photo.JPGI just finished trying a case in Federal Court in Syracuse. It was an unusual case for me. I normally try only New York personal injury cases. But in this trial I represented a fellow lawyer who got fired from her job as Cayuga County Assistant Attorney. We claimed she was fired in retaliation for taking time off under the Family & Medical Leave Act, which would be illegal. Her employer claimed she was fired for job performance issues. I won’t have a result for several months; the judge reserved decision.

As with any trial, I put everything I had into it. I took this photo after I had delivered my “blizzard” of exhibits to the Courtroom tables. I had to put together and manage about 125 exhibits. I called about 10 witnesses to the stand — several of them fellow Cayuga County attorneys — and cross-examined almost as many. It was a busy trial!

Whatever the result, I am proud of the job I did. My client was pleased with my courtroom performance, as was my “second chair”, retired Cayuga County Judge Peter Corning. Judge Corning had handled the case through discovery, and then asked me, with the client’s consent, to try it for him.

scared driver.jpgI sometimes tell people that safe driving would drive me out of business. As a New York car accident lawyer, someone’s negligent driving puts bread on my table. Now isn’t that just sick?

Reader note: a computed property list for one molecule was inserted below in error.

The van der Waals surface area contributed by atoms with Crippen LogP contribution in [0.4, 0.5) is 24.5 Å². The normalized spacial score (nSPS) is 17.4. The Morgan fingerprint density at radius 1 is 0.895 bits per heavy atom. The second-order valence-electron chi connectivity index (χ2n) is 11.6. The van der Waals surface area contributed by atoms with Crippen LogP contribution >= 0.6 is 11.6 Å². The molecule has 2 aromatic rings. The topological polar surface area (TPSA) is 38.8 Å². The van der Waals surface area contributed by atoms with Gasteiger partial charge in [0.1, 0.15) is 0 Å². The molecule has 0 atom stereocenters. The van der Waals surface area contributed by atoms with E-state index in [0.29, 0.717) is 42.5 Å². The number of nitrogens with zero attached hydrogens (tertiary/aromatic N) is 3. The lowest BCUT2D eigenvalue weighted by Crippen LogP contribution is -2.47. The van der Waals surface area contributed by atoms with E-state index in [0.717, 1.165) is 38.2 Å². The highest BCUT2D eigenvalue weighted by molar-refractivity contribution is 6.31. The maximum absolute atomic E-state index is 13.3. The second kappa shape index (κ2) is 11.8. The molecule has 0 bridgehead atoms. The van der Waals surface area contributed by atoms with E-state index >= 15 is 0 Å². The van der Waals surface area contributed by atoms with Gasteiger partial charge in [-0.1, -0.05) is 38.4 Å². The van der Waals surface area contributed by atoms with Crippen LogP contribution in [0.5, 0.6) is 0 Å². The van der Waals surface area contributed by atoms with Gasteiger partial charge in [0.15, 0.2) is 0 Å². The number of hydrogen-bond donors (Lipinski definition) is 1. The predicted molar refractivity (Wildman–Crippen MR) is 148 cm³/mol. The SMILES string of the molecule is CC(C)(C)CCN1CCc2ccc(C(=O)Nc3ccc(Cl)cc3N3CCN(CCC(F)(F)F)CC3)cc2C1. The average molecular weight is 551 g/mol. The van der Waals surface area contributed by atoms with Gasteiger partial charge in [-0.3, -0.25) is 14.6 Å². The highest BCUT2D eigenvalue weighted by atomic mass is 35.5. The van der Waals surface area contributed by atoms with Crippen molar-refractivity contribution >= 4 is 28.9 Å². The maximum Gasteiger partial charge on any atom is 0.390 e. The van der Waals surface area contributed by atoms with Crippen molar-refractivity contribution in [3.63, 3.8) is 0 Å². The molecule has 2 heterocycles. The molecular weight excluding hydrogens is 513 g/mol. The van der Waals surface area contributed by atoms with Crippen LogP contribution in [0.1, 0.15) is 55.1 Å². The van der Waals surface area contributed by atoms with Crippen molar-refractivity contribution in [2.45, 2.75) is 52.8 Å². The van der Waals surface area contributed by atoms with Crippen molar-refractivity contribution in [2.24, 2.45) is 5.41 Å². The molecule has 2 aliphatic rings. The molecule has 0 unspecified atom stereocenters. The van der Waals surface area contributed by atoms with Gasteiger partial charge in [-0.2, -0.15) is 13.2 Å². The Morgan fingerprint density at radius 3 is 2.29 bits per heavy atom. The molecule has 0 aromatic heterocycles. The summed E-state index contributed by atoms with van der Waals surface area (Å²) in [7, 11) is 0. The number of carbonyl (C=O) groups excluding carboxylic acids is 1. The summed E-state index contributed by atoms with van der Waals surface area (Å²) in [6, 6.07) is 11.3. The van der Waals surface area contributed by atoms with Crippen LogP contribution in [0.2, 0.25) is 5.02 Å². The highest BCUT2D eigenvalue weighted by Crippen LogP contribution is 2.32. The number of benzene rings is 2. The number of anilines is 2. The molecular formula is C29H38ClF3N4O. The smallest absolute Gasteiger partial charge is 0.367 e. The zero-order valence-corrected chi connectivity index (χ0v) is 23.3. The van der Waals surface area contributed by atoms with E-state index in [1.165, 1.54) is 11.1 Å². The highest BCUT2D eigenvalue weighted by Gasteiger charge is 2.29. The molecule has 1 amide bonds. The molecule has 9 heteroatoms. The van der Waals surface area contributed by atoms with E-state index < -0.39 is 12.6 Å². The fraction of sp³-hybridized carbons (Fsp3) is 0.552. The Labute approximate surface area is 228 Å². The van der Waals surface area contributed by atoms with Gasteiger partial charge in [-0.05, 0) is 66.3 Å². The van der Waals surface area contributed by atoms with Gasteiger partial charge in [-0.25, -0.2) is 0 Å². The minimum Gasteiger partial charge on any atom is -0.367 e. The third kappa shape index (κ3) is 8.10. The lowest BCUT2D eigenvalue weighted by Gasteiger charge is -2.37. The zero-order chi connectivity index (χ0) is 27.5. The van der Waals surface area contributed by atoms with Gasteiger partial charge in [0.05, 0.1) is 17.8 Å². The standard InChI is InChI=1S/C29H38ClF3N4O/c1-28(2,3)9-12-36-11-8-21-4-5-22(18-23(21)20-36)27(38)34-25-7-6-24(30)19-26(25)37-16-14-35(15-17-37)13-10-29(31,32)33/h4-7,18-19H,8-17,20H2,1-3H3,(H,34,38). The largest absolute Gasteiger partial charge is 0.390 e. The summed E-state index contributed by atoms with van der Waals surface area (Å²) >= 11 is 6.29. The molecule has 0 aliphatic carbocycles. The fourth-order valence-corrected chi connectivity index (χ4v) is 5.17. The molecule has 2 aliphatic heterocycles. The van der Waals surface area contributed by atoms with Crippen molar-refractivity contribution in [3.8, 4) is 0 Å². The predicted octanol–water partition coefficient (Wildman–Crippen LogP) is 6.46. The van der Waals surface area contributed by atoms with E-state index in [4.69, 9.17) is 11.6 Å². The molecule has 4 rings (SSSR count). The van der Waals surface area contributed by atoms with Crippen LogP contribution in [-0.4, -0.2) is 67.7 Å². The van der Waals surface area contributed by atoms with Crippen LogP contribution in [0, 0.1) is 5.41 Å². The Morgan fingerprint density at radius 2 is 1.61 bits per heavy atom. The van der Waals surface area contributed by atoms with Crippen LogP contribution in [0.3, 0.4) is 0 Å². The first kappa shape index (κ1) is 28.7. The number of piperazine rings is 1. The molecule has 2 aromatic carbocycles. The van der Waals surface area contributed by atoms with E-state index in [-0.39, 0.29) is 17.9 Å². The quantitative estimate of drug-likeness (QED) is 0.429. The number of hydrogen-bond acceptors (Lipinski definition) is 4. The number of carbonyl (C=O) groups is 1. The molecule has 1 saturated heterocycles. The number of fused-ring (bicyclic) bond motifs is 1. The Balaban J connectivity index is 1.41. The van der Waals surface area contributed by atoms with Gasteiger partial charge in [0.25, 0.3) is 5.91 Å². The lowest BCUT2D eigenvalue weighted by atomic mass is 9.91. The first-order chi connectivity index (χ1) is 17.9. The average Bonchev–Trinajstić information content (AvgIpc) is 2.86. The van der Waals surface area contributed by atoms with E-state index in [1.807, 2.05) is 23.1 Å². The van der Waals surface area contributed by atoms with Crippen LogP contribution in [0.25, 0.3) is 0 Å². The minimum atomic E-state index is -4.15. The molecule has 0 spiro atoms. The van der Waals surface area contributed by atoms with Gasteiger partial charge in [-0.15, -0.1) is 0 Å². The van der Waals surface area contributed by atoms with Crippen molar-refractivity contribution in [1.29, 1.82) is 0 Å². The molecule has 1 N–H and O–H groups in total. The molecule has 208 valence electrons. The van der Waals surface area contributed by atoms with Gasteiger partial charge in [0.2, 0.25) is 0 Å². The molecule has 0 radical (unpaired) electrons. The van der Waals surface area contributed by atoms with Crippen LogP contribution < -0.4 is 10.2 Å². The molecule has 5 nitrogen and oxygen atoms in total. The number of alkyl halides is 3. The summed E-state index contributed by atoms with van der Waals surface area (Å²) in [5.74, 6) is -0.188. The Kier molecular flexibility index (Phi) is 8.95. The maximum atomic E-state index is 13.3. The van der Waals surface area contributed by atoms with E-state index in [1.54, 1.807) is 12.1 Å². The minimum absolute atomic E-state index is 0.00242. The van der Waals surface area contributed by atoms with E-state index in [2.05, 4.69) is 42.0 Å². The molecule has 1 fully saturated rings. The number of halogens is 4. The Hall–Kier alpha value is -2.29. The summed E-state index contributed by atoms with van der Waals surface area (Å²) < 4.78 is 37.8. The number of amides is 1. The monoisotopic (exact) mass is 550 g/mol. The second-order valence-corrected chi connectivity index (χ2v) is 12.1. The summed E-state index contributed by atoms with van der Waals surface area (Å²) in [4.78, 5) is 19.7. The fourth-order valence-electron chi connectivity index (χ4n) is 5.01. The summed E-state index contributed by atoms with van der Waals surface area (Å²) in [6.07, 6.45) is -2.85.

Sure it is, which is why I am perfectly prepared to move into another line of work should motor vehicle accidents ever become a thing of the past. I’m tired of seeing good people get crushed and mangled, or worse, in avoidable accidents. I am tired of seeing my clients pay the price of someone else’s negligence.

And, believe it or not, car accidents most likely WILL become a thing of the past someday soon. By the end of the decade, the typical American vehicle will be navigating as part of a network, constantly sharing information as it travels via transmitters. Your car will have a brain, and one that doesn’t get distracted like human brains. Your car’s brain will monitor your blind spots and warn you when you start to veer out of your lane. Sophisticated sensors, lasers and cameras will scan the road like electronic eyes.